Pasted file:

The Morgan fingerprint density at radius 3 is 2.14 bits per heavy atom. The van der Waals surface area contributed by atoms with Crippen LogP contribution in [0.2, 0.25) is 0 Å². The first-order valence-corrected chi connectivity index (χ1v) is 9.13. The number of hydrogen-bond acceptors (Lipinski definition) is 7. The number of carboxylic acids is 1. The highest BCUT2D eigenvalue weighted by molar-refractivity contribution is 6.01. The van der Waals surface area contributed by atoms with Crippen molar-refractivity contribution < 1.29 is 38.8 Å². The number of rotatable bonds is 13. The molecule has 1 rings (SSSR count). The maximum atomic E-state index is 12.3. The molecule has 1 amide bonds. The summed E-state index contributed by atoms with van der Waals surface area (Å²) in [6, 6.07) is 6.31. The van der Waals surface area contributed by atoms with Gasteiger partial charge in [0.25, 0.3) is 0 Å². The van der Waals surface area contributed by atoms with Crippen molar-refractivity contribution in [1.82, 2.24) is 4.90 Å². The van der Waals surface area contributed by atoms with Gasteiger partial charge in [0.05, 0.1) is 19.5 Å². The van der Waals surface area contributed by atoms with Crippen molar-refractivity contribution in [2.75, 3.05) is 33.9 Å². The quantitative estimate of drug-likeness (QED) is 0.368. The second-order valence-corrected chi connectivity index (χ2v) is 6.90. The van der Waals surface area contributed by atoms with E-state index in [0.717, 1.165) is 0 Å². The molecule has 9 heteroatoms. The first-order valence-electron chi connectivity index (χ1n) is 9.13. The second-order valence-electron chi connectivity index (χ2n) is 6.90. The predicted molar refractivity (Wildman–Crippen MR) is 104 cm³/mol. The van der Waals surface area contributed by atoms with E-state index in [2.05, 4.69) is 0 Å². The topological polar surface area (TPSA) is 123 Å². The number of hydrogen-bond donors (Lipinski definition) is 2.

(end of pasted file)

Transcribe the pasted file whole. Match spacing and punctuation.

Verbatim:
The Morgan fingerprint density at radius 3 is 2.14 bits per heavy atom. The van der Waals surface area contributed by atoms with Crippen LogP contribution in [0.2, 0.25) is 0 Å². The first-order valence-corrected chi connectivity index (χ1v) is 9.13. The number of hydrogen-bond acceptors (Lipinski definition) is 7. The number of carboxylic acids is 1. The highest BCUT2D eigenvalue weighted by molar-refractivity contribution is 6.01. The van der Waals surface area contributed by atoms with Crippen molar-refractivity contribution < 1.29 is 38.8 Å². The number of rotatable bonds is 13. The molecule has 1 rings (SSSR count). The maximum atomic E-state index is 12.3. The molecule has 1 amide bonds. The summed E-state index contributed by atoms with van der Waals surface area (Å²) in [6, 6.07) is 6.31. The van der Waals surface area contributed by atoms with Gasteiger partial charge in [0.25, 0.3) is 0 Å². The van der Waals surface area contributed by atoms with Crippen molar-refractivity contribution in [1.82, 2.24) is 4.90 Å². The van der Waals surface area contributed by atoms with Gasteiger partial charge in [0.05, 0.1) is 19.5 Å². The van der Waals surface area contributed by atoms with Crippen molar-refractivity contribution in [2.75, 3.05) is 33.9 Å². The quantitative estimate of drug-likeness (QED) is 0.368. The second-order valence-corrected chi connectivity index (χ2v) is 6.90. The van der Waals surface area contributed by atoms with E-state index in [0.717, 1.165) is 0 Å². The molecule has 9 heteroatoms. The first-order valence-electron chi connectivity index (χ1n) is 9.13. The second-order valence-electron chi connectivity index (χ2n) is 6.90. The predicted molar refractivity (Wildman–Crippen MR) is 104 cm³/mol. The van der Waals surface area contributed by atoms with E-state index in [2.05, 4.69) is 0 Å². The topological polar surface area (TPSA) is 123 Å². The number of hydrogen-bond donors (Lipinski definition) is 2.